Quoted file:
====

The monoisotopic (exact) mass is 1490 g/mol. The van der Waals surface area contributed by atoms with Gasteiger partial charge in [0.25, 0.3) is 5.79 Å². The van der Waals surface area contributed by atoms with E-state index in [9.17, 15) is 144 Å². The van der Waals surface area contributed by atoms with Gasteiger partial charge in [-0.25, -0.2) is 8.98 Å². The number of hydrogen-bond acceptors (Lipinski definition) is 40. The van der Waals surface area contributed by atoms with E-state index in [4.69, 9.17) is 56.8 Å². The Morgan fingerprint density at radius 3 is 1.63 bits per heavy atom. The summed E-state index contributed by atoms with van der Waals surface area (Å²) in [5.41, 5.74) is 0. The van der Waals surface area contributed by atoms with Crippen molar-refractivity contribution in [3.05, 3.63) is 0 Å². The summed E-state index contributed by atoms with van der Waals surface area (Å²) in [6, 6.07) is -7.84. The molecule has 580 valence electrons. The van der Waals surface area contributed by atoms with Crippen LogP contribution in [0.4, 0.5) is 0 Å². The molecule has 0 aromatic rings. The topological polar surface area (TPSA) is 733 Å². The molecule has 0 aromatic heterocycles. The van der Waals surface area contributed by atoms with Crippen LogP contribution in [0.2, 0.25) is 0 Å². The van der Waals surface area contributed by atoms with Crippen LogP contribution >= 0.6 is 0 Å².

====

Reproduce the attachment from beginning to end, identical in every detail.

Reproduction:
The monoisotopic (exact) mass is 1490 g/mol. The van der Waals surface area contributed by atoms with Gasteiger partial charge in [0.25, 0.3) is 5.79 Å². The van der Waals surface area contributed by atoms with E-state index in [9.17, 15) is 144 Å². The van der Waals surface area contributed by atoms with Gasteiger partial charge in [-0.25, -0.2) is 8.98 Å². The number of hydrogen-bond acceptors (Lipinski definition) is 40. The van der Waals surface area contributed by atoms with E-state index in [4.69, 9.17) is 56.8 Å². The Morgan fingerprint density at radius 3 is 1.63 bits per heavy atom. The summed E-state index contributed by atoms with van der Waals surface area (Å²) in [5.41, 5.74) is 0. The van der Waals surface area contributed by atoms with Crippen molar-refractivity contribution in [3.05, 3.63) is 0 Å². The summed E-state index contributed by atoms with van der Waals surface area (Å²) in [6, 6.07) is -7.84. The molecule has 580 valence electrons. The van der Waals surface area contributed by atoms with Crippen LogP contribution in [0.4, 0.5) is 0 Å². The molecule has 0 aromatic rings. The topological polar surface area (TPSA) is 733 Å². The molecule has 0 aromatic heterocycles. The van der Waals surface area contributed by atoms with Crippen LogP contribution in [0.2, 0.25) is 0 Å². The van der Waals surface area contributed by atoms with Crippen LogP contribution >= 0.6 is 0 Å².